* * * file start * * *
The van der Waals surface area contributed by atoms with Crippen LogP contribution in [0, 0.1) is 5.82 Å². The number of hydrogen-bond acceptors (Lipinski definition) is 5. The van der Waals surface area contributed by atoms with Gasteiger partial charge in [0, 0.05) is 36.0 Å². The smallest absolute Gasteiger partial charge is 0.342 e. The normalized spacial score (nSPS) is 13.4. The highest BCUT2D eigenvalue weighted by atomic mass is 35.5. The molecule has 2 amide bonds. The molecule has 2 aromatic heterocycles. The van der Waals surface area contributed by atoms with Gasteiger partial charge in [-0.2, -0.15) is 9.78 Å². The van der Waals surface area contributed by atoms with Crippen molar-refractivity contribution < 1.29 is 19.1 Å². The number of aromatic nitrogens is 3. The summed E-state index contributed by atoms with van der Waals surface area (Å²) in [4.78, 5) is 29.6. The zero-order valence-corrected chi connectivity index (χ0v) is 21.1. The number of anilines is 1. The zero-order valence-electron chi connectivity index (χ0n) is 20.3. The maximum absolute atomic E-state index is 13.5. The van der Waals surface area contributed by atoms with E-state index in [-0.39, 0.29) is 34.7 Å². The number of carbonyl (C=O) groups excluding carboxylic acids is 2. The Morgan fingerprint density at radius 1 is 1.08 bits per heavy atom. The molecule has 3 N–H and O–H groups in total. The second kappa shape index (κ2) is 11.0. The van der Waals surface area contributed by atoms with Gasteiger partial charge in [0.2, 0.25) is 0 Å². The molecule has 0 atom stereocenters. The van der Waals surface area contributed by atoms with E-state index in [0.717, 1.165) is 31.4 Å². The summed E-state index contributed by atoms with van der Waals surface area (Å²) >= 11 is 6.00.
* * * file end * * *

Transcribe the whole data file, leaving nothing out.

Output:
The van der Waals surface area contributed by atoms with Crippen LogP contribution in [0, 0.1) is 5.82 Å². The number of hydrogen-bond acceptors (Lipinski definition) is 5. The van der Waals surface area contributed by atoms with Gasteiger partial charge in [0, 0.05) is 36.0 Å². The smallest absolute Gasteiger partial charge is 0.342 e. The normalized spacial score (nSPS) is 13.4. The highest BCUT2D eigenvalue weighted by atomic mass is 35.5. The molecule has 2 amide bonds. The molecule has 2 aromatic heterocycles. The van der Waals surface area contributed by atoms with Gasteiger partial charge in [-0.2, -0.15) is 9.78 Å². The van der Waals surface area contributed by atoms with Crippen molar-refractivity contribution < 1.29 is 19.1 Å². The number of aromatic nitrogens is 3. The summed E-state index contributed by atoms with van der Waals surface area (Å²) in [4.78, 5) is 29.6. The zero-order valence-corrected chi connectivity index (χ0v) is 21.1. The number of anilines is 1. The zero-order valence-electron chi connectivity index (χ0n) is 20.3. The maximum absolute atomic E-state index is 13.5. The van der Waals surface area contributed by atoms with E-state index in [-0.39, 0.29) is 34.7 Å². The number of carbonyl (C=O) groups excluding carboxylic acids is 2. The Morgan fingerprint density at radius 1 is 1.08 bits per heavy atom. The molecule has 3 N–H and O–H groups in total. The second kappa shape index (κ2) is 11.0. The van der Waals surface area contributed by atoms with Gasteiger partial charge in [0.2, 0.25) is 0 Å². The molecule has 0 atom stereocenters. The van der Waals surface area contributed by atoms with E-state index in [0.717, 1.165) is 31.4 Å². The summed E-state index contributed by atoms with van der Waals surface area (Å²) >= 11 is 6.00.